Carnivals in Ecuador

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These four fiestas are, according to us, among the most special and traditional of the country. Experience Carnival festivities in the Central Andes, discovering the cultural treasures, traditions and identity of each one of these fiestas.

What to do in…?

Guaranda, Bolívar

It can last up to six days and there are few cities that, during Carnival, bring together so many people in the streets to watch or participate in its processions. Here in Guaranda, masks abound, with vivid colors, dances and troupes and floats with large efigies, testament to the high level of care, organization, and anticipation with which the events are regarded. The Taita Carnaval, or Father Carnival, is the great host and the huasitúpacs are the trouble-makers who give out drinks of the town’s excellent produce: a high alcoholic grade aguardiente known as pájaro azul (“blue bird”) – don’t be surprised when you see people dressed up as one in the streets! The drink is distilled from boiled sugar cane, herbs and… cooked chicken.

People play hard at carnival, with eggs, corn flour, flour and above all, with a lot of foam.


The Taita Carnaval officially inaugurates the games a week before the party.


The strong, festive, diverse colours of each group of those taking part in the parades fill the streets.


The festivity was named one of Ecuador’s Intangible Cultural Heritages in 2002.

Cacha, Chimborazo

Cacha is one of the places that best expresses the indigenous dimension of the Carnival celebrations in Ecuador, and its link to the so-called Pawkar Raymi (the celebration of flowering) dedicated to the first sown fields of the year. The celebration is known also as Alajahuán, after the sacred hill that the locals visit during these dates after it became the setting of a legendary apparition of Christ. Despite the Catholic theme, folk-songs and ditties in Kichwa dominate; men wear beautiful red, patterned ponchos, or dress up as policemen or women with brightly coloured clothes, livening up the arrival and departure of the adjacent communities to the central square of the town, where they let rip with dancing and mayhem. The party continues over the following days in the surrounding neighborhoods.

The women come to Cacha’s main square with millstones or carry live cockerels tied to a stick, so that they can play at catching them, or the one-and-only “buried rooster” game.


During the days of celebration, groups of men go from house to house, singing and asking for offerings of food from the owners; and the young men ask for their daughters. There is also the “procession in search of single women”.


Three symbolic “beings” are celebrated by the offering of germination: Pachacama (God), Pachamama (Mother Earth) and Ayllu (the spirit of reunited people.)

Totoras, Tungurahua

Folklore, dancing, drinking, orchestras and vivid rituals spin like a wheel around the devotion of the Niño Caporal, or Niño Carnavalero. It starts with the tour of the “montados”: men on horseback who pass through the town accompanied by hundreds of parishioners up to the house of one of the chiefs or leaders of the carnival, who prepare themselves a year in advance to receive some two thousand people. Men dressed up as women, the “doñas”, who give out drinks; the “negros”, who joke around jumping, summersaulting and sticking out their tongues, with their faces painted black, accompany dancers who carry the so-called crazy cows and village bands and basically liven things up. This debauchery is all in the name of the Niño Caporal who cures the sick and, despite being naughty, grants wishes to those who faithfully pray to Him.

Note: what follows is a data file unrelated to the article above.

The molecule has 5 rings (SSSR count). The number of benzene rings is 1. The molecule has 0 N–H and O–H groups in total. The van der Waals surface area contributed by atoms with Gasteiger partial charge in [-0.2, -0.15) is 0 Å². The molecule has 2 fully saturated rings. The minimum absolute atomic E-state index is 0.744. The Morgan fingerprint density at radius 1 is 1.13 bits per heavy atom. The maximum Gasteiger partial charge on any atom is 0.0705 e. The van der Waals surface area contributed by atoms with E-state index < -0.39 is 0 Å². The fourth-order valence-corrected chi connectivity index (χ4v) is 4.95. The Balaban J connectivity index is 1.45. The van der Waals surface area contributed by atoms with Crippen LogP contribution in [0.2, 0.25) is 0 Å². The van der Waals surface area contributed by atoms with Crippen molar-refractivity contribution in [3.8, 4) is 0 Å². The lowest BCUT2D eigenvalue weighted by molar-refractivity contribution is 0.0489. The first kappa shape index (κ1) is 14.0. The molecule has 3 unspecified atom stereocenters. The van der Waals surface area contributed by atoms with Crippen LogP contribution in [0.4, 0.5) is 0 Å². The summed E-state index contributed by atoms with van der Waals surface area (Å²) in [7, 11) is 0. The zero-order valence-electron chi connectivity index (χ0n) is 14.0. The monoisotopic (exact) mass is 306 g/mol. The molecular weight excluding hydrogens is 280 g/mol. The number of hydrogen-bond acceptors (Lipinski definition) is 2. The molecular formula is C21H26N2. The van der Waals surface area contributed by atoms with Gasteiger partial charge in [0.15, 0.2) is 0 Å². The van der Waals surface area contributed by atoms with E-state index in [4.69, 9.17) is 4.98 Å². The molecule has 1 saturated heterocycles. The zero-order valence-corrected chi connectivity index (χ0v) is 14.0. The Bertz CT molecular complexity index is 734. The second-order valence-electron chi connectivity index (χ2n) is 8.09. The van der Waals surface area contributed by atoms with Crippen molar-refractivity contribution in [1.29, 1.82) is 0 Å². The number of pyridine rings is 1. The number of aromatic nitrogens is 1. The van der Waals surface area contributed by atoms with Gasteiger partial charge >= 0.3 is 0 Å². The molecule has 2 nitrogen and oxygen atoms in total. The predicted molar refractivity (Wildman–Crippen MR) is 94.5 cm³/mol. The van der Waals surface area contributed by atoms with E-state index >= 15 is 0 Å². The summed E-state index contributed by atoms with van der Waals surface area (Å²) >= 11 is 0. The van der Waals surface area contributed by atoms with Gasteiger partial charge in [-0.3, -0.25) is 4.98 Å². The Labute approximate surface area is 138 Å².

Totoras is located a few minutes to the west of the centre of Ambato.


The immense bronze pans stand out, in which the celebration banquet (soups, grains and meats) is cooked.


The color black predominates: locals say that wearing black and painting yourself black represents the slavery of the past.


Twelve bells are hung to represent the twelve months of the year.


Dancers go around singing their mischievous folk songs to the music of the guitar. Watch out for the peculiar churo, a type of horn that is used as a siren.

Ambato, Tungurahua

Celebration of fruits and flowers

As well as water (throwing it is strictly prohibited in Ambato, although the people do it anyway) two very particular elements are added to the game: flowers and fruit. There’s a tenuous link to the events of the year 1949, when the city suffered a devastating earthquake that forced its inhabitants to return and rebuild it from rubble. Ambateños celebrate the rebirth of their town according to the period of flowering in the months of February and March, which coincides with Carnival and ancestral festivities of the harvest cycle. The game with water was seen as an affront to the collective ambitions of the city: no-one should waste such a vital agricultural element in the city’s efforts to recover from the most difficult moment in its history.

The election of “Miss Carnival” is an event in itself and people from every walk of life congregate in the Coliseo.


In the four days of festivities, more than 100 cultural events take place, including the Merced (Our Lady of Mercy) bull-fighting fair.


The parade of floats (decked out a year in advance) and troupes travel 16 blocks (both up and down).


The beauty queens of every neighbourhood and the city wave to the crowds and throw fruit, from plums to watermelons. The queen of Pelileo (a major local denim producer in Ecuador), throws pairs of jeans which people (inevitably!) fight over.

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